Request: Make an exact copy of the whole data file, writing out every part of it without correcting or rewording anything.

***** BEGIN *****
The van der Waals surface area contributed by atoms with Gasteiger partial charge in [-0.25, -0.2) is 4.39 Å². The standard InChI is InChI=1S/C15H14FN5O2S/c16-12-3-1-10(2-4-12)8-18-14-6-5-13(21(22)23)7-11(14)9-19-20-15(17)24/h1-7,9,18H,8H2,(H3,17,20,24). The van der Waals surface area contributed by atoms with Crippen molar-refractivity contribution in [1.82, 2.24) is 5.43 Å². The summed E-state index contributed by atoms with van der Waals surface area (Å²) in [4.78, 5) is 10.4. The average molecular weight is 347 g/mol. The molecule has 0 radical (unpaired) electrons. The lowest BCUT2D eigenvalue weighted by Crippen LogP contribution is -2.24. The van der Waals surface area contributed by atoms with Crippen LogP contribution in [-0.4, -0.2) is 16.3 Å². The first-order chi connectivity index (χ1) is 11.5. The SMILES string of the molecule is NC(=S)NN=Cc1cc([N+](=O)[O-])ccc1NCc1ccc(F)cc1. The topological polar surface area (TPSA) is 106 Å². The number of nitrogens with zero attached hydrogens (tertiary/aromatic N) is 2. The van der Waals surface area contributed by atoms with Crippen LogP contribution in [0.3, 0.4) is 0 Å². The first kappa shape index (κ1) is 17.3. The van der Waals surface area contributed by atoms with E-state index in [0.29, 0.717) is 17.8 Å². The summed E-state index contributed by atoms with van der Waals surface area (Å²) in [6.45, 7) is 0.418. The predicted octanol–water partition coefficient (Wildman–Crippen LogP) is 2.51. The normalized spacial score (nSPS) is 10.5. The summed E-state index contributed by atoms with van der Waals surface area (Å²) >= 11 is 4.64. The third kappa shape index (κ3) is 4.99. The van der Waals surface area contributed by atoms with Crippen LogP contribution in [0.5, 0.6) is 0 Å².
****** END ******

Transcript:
The van der Waals surface area contributed by atoms with Gasteiger partial charge in [-0.25, -0.2) is 4.39 Å². The standard InChI is InChI=1S/C15H14FN5O2S/c16-12-3-1-10(2-4-12)8-18-14-6-5-13(21(22)23)7-11(14)9-19-20-15(17)24/h1-7,9,18H,8H2,(H3,17,20,24). The van der Waals surface area contributed by atoms with Crippen molar-refractivity contribution in [1.82, 2.24) is 5.43 Å². The summed E-state index contributed by atoms with van der Waals surface area (Å²) in [4.78, 5) is 10.4. The average molecular weight is 347 g/mol. The molecule has 0 radical (unpaired) electrons. The lowest BCUT2D eigenvalue weighted by Crippen LogP contribution is -2.24. The van der Waals surface area contributed by atoms with Crippen LogP contribution in [-0.4, -0.2) is 16.3 Å². The first-order chi connectivity index (χ1) is 11.5. The SMILES string of the molecule is NC(=S)NN=Cc1cc([N+](=O)[O-])ccc1NCc1ccc(F)cc1. The topological polar surface area (TPSA) is 106 Å². The number of nitrogens with zero attached hydrogens (tertiary/aromatic N) is 2. The van der Waals surface area contributed by atoms with Crippen LogP contribution in [0.3, 0.4) is 0 Å². The first kappa shape index (κ1) is 17.3. The van der Waals surface area contributed by atoms with E-state index in [0.29, 0.717) is 17.8 Å². The summed E-state index contributed by atoms with van der Waals surface area (Å²) in [6.45, 7) is 0.418. The predicted octanol–water partition coefficient (Wildman–Crippen LogP) is 2.51. The normalized spacial score (nSPS) is 10.5. The summed E-state index contributed by atoms with van der Waals surface area (Å²) >= 11 is 4.64. The third kappa shape index (κ3) is 4.99. The van der Waals surface area contributed by atoms with Crippen LogP contribution in [0.5, 0.6) is 0 Å².